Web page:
The highest spiritual leader of the Ethiopian Orthodox church. The term signifies “our father” and is applied to bishops, archbishops, and patriarchs, as well as to saints who were monks. The office of the abun was filled usually by a Coptic monk elected by his brethren in the monasteries of Egypt and was consecrated by the patriarch of Alexandria. Around 110 such metropolitans were sent to Ethiopia between the fourth and the twentieth centuries. Ethiopians could for the first time accede to the episcopate in 1948.
Only one metropolitan filled the office at a time, and in principle, he could not be replaced except in the cases of decrepitude, infirmity, insanity, or doctrinal deviations. He was also expected never to leave his metropolitanate even temporarily. These norms have, nevertheless, not always been adhered to in practice. The dignitary often resided close to the imperial court, which was relatively mobile since the thirteenth century. But he was not always obliged to follow the royal camp. ‘Axum, Addi Abun, Gondar, Azazo, and Addis Ababa were the principal episcopal seats in various periods of Ethiopian history.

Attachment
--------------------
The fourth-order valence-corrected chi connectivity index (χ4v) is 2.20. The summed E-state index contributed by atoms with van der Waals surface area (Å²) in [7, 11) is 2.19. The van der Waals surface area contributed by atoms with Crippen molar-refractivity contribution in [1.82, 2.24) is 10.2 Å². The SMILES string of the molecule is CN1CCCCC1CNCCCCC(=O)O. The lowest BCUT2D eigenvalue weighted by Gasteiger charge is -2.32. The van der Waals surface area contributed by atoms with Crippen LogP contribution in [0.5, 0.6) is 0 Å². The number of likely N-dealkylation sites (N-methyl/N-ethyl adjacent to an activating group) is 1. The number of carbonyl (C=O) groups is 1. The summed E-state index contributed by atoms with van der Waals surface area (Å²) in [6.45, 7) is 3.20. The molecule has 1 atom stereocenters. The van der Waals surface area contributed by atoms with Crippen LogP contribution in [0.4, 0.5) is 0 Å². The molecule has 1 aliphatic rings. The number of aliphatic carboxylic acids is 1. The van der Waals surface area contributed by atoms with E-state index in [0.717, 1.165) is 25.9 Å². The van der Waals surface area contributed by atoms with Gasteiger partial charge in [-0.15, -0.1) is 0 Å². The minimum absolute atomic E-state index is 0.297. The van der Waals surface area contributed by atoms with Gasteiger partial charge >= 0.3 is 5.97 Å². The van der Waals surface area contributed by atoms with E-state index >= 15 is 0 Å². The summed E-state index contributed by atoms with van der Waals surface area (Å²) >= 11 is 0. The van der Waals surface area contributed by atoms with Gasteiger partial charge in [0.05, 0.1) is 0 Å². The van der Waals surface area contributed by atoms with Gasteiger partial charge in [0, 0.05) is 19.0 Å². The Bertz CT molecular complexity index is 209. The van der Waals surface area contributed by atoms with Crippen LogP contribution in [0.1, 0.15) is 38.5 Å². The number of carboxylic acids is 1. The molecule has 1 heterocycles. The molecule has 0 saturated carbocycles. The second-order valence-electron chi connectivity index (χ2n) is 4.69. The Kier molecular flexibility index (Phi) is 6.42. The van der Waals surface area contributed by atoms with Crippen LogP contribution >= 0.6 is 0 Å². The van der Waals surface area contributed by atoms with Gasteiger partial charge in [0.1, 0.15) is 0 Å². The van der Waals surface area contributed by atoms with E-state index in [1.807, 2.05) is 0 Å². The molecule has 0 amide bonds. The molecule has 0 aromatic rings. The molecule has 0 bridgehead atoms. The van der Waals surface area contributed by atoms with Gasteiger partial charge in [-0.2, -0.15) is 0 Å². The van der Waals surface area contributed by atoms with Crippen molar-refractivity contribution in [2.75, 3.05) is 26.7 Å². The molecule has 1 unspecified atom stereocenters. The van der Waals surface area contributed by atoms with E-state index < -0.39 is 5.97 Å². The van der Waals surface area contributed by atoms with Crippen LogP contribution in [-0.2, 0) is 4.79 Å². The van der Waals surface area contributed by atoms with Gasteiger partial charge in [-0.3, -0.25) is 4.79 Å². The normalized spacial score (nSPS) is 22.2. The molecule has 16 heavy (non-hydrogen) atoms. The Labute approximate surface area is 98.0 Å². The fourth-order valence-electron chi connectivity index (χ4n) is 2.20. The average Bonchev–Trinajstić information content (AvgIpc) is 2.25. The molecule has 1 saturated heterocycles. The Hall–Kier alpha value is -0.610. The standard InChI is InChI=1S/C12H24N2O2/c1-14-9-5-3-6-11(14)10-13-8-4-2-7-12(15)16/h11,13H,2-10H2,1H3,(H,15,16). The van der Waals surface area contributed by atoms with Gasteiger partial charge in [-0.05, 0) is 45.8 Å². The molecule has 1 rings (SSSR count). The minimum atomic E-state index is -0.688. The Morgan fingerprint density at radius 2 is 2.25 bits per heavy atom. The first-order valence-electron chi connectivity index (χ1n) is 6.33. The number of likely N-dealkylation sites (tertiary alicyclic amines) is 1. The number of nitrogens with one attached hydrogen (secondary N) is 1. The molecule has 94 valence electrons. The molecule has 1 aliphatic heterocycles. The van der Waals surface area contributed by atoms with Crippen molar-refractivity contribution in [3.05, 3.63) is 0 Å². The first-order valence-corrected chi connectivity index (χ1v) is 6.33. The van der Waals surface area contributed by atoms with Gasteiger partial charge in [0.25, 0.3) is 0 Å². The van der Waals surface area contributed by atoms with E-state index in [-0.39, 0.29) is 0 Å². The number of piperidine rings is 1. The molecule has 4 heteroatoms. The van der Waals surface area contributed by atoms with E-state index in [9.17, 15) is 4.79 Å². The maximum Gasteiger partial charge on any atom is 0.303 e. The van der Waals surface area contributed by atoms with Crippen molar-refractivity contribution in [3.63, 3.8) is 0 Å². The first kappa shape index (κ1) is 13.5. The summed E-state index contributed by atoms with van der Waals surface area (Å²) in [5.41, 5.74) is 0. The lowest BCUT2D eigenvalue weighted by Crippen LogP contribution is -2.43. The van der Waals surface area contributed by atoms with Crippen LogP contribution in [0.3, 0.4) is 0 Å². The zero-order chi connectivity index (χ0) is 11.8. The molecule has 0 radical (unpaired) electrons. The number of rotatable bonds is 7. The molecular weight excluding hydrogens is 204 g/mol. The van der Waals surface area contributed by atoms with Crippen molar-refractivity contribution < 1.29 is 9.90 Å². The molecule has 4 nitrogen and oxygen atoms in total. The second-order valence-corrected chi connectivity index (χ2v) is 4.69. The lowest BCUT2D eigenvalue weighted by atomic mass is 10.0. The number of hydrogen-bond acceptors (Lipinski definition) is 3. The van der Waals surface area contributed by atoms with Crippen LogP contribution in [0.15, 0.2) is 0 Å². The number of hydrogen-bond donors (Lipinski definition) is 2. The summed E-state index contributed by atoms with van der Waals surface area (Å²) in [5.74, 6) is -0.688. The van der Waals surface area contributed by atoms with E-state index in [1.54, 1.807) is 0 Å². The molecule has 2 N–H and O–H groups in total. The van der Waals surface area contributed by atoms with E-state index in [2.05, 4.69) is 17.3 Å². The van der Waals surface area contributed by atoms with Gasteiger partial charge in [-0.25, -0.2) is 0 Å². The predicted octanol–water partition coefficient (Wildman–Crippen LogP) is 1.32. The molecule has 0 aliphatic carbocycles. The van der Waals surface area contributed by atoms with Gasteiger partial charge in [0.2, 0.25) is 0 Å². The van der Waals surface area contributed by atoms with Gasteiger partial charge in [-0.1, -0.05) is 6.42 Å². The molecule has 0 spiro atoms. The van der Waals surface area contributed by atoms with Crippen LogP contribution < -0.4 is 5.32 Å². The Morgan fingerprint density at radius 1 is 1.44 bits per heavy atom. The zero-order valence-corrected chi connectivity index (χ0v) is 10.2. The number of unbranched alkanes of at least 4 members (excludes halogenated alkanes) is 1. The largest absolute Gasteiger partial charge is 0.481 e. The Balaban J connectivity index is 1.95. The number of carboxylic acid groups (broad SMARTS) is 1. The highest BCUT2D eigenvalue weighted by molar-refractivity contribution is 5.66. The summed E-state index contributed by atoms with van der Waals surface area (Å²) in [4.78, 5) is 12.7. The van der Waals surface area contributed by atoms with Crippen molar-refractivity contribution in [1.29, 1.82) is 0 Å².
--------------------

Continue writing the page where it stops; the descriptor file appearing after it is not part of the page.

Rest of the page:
The abun derived his resources from the estates permanently endowed upon his office, from presence of the sovereign and the notables, and from the fees paid by the clerics he ordained. His major function consisted of ordaining priests and deacons, consecrating new or restored churches as well as articles pertaining to them, performing coronation ceremonies, saying Mass on special occasions, and attending church councils. He had practically little to do with church administration per se, which was under the auspices of his counterpart, the ECCAGE; but he was so highly respected and often trusted that he could participate even in the privy council. In the protocol of seats in council sessions, the abun sat to the right of the sovereign while the eccage sat to the left.
- Dasta Takla Wald, ‘Addis Yaamarenna Mazgaba Qalat. Bakahnatenna Bahagara Sab Qwanqwa Tasafa. Addis Ababa, 1962.
- Guidi, I. Vocabolario amarico-italiano, p. 455. Rome, 1901; repr. 1953.
- Heiler, F. Die Ostkirchen, 2nd ed., pp. 361-64. Munich and Basel, 1971.
- Heyer, F. Die Kirche Äthiopiens. Eine Bestandsaufnahme, pp. 1-15. Berlin and New York, 1971.
- Hyatt, H. The Church of Abyssinia. London, 1928.
- Kidana Wald Kefle. Mashfa Sawasew Wages Wamazgaba Qalat Haddis. Nebabu Bage’ez Feccew Bamarena. Addis Ababa, 1948.
- Mahtama Sellase Walda Masqal. Zekra Nagar, pp. 651-53, 891-94. Addis Ababa, 1942; 2d ed., 1962.